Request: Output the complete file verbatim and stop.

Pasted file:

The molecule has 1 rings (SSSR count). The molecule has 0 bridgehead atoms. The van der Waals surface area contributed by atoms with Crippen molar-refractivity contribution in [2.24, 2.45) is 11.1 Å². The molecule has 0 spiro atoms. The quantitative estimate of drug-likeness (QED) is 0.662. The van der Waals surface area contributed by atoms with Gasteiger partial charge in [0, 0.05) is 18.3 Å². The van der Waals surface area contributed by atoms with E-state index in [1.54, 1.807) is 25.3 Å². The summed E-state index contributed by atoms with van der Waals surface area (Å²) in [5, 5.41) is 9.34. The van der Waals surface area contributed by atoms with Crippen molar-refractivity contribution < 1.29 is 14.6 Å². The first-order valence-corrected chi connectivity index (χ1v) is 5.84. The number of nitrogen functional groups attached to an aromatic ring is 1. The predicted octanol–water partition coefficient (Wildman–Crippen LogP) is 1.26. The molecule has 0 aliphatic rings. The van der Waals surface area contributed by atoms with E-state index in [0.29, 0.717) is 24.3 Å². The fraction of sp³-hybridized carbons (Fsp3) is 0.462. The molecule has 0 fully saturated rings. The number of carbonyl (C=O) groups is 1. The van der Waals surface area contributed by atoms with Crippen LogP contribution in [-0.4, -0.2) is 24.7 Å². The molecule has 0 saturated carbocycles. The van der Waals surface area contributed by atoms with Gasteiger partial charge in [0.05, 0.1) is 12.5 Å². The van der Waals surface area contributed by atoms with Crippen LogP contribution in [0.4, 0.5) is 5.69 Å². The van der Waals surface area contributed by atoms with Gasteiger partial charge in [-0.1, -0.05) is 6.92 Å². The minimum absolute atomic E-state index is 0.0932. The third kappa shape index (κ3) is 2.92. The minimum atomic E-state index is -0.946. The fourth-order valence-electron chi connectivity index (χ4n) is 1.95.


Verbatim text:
The molecule has 1 rings (SSSR count). The molecule has 0 bridgehead atoms. The van der Waals surface area contributed by atoms with Crippen molar-refractivity contribution in [2.24, 2.45) is 11.1 Å². The molecule has 0 spiro atoms. The quantitative estimate of drug-likeness (QED) is 0.662. The van der Waals surface area contributed by atoms with Gasteiger partial charge in [0, 0.05) is 18.3 Å². The van der Waals surface area contributed by atoms with E-state index in [1.54, 1.807) is 25.3 Å². The summed E-state index contributed by atoms with van der Waals surface area (Å²) in [5, 5.41) is 9.34. The van der Waals surface area contributed by atoms with Crippen molar-refractivity contribution < 1.29 is 14.6 Å². The first-order valence-corrected chi connectivity index (χ1v) is 5.84. The number of nitrogen functional groups attached to an aromatic ring is 1. The predicted octanol–water partition coefficient (Wildman–Crippen LogP) is 1.26. The molecule has 0 aliphatic rings. The van der Waals surface area contributed by atoms with E-state index in [0.29, 0.717) is 24.3 Å². The fraction of sp³-hybridized carbons (Fsp3) is 0.462. The molecule has 0 fully saturated rings. The number of carbonyl (C=O) groups is 1. The van der Waals surface area contributed by atoms with Crippen LogP contribution in [-0.4, -0.2) is 24.7 Å². The molecule has 0 saturated carbocycles. The van der Waals surface area contributed by atoms with Gasteiger partial charge in [0.05, 0.1) is 12.5 Å². The van der Waals surface area contributed by atoms with Crippen LogP contribution in [0.4, 0.5) is 5.69 Å². The van der Waals surface area contributed by atoms with Gasteiger partial charge in [-0.1, -0.05) is 6.92 Å². The minimum absolute atomic E-state index is 0.0932. The third kappa shape index (κ3) is 2.92. The minimum atomic E-state index is -0.946. The fourth-order valence-electron chi connectivity index (χ4n) is 1.95.